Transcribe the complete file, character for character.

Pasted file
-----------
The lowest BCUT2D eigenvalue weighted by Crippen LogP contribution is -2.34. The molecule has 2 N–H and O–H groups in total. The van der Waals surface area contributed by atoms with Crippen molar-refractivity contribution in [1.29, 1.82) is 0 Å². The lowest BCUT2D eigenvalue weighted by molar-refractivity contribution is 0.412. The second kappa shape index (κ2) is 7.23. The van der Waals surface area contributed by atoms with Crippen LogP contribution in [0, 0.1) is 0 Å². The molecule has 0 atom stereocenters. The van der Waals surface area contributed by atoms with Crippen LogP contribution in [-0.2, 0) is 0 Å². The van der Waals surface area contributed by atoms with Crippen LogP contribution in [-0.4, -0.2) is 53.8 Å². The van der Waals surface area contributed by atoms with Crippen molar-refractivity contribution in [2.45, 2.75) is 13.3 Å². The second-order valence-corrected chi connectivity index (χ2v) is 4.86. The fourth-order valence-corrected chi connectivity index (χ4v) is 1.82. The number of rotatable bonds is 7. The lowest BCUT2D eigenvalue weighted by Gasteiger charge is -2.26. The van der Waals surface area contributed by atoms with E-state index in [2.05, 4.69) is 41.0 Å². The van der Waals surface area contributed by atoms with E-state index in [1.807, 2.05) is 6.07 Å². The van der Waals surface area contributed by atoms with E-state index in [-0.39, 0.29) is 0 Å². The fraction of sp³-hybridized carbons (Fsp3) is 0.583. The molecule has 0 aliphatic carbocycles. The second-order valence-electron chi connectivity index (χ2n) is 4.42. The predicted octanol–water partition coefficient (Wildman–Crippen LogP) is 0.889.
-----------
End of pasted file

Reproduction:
The lowest BCUT2D eigenvalue weighted by Crippen LogP contribution is -2.34. The molecule has 2 N–H and O–H groups in total. The van der Waals surface area contributed by atoms with Crippen molar-refractivity contribution in [1.29, 1.82) is 0 Å². The lowest BCUT2D eigenvalue weighted by molar-refractivity contribution is 0.412. The second kappa shape index (κ2) is 7.23. The van der Waals surface area contributed by atoms with Crippen LogP contribution in [0, 0.1) is 0 Å². The molecule has 0 atom stereocenters. The van der Waals surface area contributed by atoms with Crippen LogP contribution in [-0.2, 0) is 0 Å². The van der Waals surface area contributed by atoms with Crippen LogP contribution in [-0.4, -0.2) is 53.8 Å². The van der Waals surface area contributed by atoms with Crippen molar-refractivity contribution in [2.45, 2.75) is 13.3 Å². The second-order valence-corrected chi connectivity index (χ2v) is 4.86. The fourth-order valence-corrected chi connectivity index (χ4v) is 1.82. The number of rotatable bonds is 7. The lowest BCUT2D eigenvalue weighted by Gasteiger charge is -2.26. The van der Waals surface area contributed by atoms with E-state index in [2.05, 4.69) is 41.0 Å². The van der Waals surface area contributed by atoms with E-state index in [1.807, 2.05) is 6.07 Å². The van der Waals surface area contributed by atoms with E-state index in [-0.39, 0.29) is 0 Å². The fraction of sp³-hybridized carbons (Fsp3) is 0.583. The molecule has 0 aliphatic carbocycles. The second-order valence-electron chi connectivity index (χ2n) is 4.42. The predicted octanol–water partition coefficient (Wildman–Crippen LogP) is 0.889.